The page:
3. Supporting poor countries to cope with climate change
Climate change is a global problem affecting all countries but some are more vulnerable than others (e.g. Australia’s Asia-Pacific neighbours), and not all nations have the capacity to deal with climate impacts. As a result, the United Nations Framework Convention on Climate Change has established a Green Climate Fund (GCF) to provide US$ 100 billion worth of resources and expertise worldwide over the next five years for poorer countries to prepare and cope with the effects of climate related disasters, as well as to reduce their emissions.
Australia announced at the climate talks here in Paris that it will contribute at least $1 billion over the next five years. However, that has been criticised by aid organisations because it involves reallocating existing money from the aid budget rather than a commitment of new money. Further, the Climate Institute and others estimate that a fair contribution from Australia’s public purse is in the order of $1.5 billion a year by 2020. More on this as the week continues.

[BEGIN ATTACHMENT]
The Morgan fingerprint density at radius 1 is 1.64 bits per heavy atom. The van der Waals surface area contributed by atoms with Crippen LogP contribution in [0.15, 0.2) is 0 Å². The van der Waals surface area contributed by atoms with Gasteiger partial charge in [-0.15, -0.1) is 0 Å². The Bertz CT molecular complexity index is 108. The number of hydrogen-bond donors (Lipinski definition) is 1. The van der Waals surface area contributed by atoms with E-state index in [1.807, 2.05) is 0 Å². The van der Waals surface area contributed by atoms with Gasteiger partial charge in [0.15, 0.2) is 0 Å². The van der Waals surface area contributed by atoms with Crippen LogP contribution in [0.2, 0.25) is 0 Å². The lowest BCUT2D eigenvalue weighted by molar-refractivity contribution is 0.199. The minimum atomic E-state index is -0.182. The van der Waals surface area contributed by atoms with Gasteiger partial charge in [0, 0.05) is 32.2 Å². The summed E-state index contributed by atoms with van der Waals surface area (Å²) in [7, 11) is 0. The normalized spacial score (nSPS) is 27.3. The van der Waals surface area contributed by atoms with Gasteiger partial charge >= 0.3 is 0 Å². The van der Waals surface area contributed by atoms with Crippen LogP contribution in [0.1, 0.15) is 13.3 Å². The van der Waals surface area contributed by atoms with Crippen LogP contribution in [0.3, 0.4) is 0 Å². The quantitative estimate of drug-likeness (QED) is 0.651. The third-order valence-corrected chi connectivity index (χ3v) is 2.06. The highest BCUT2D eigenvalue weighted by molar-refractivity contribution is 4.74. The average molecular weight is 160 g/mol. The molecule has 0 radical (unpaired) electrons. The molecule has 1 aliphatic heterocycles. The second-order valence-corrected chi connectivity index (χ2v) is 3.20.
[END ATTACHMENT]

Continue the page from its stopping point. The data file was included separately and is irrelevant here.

What has Australia been doing?
Prime Minister Malcolm Turnbull arrived at the Paris talks with pollution reduction targets that are far weaker that what is required to protect Australia from climate change. The targets are also considerably behind those of many of our trading partners and allies.
However, during the conference Turnbull did commit to investing in a global research and development fund announced by Bill Gates, in partnership with several technology innovation companies and countries. Each of the 20 participating countries (including Australia) will seek to double its state-directed clean energy research and development investment over the next five years. The full details of Australia’s commitment are expected to be laid out in an innovation statement next week.